The Watch

Amatrice

Amatrice, Italy

2018 World Monuments Watch

Beginning in the summer of 2016, a sequence of earthquakes has rattled Central Italy, resulting in tragic loss of life and property. The earthquake that struck in the early morning of August 24, 2016 devastated the hill town of Amatrice, causing 299 deaths and approximately 400 injuries. Later that day, the mayor of Amatrice poignantly declared: “The town is no more.” Today, more than a year later, with much of the rubble still in place, the historic city remains uninhabited and inaccessible. Numerous aftershocks and smaller tremors have forced thousands in Italy’s central region to leave their homes. Outside Amatrice, a temporary settlement has been erected out of prefabricated buildings to house displaced residents.

In total, damages to property and infrastructure from recent seismic events have been estimated at more than 20 billion euros. And while government aid was promptly announced, local communities have continuously called for more concrete steps towards recovery, which could last for years. For this reason, the 2018 World Monuments Watch is an expression of sustained international interest in the future of Amatrice.

Italy is famously prone to earthquakes, and even earthquakes of smaller magnitude can be devastating to unreinforced masonry buildings. Yet the cultural value that these buildings embody – through their design, materials, and workmanship – can fuel community resilience and become a key component on the road to recovery. In Amatrice, although most of the town’s buildings collapsed, the bell tower of the medieval church of Sant’Emidio survived, an emblem of hope and resilience amid the devastation. (The bell tower of the church of Sant'Agostino also survived, only to collapse in a subsequent tremor.) Since 2002, the church of Sant’Emidio had housed the city’s museum, named after Cola Filotesio, a Renaissance artist from Amatrice. Much of the museum’s collection was salvaged thanks to emergency responders, but the ruined remains of the building now require structural stabilization and sheltering.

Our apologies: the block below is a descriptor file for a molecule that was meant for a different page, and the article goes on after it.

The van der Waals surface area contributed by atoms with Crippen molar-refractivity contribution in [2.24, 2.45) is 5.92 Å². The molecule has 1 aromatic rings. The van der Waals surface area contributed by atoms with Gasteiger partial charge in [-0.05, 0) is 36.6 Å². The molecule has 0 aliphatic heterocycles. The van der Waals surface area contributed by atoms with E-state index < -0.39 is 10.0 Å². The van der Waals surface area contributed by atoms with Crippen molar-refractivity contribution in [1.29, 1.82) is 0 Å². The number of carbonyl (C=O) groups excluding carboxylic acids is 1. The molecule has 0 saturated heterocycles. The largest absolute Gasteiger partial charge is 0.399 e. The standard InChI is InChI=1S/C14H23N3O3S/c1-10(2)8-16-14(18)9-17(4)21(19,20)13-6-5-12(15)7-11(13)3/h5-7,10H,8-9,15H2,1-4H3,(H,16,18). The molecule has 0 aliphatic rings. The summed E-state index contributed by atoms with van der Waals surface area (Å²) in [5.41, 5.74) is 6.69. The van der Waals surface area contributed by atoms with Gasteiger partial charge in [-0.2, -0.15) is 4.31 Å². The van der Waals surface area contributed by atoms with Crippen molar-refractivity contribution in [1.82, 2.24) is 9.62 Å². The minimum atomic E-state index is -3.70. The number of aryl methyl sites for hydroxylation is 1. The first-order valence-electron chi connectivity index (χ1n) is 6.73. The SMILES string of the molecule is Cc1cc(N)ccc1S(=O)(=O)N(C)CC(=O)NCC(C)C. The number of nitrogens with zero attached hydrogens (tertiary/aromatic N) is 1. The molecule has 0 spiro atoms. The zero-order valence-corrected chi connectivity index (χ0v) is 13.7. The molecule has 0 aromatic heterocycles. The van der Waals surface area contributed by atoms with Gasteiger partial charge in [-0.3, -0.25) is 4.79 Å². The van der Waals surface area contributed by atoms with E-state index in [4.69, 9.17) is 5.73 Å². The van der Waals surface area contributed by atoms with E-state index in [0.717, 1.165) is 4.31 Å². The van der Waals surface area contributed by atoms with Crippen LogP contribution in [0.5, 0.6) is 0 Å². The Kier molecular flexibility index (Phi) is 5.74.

As the debate about future reconstruction of this and other buildings takes place, the 2018 Watch is also a reminder of the need for better disaster prevention and preparedness, which Italy has pioneered. That includes retrofitting historic buildings to render them more resistant to earthquakes, even as our knowledge of the best methods to use continually evolves. It also includes compiling accurate inventories of all heritage assets and engaging in emergency planning, for when disaster strikes.

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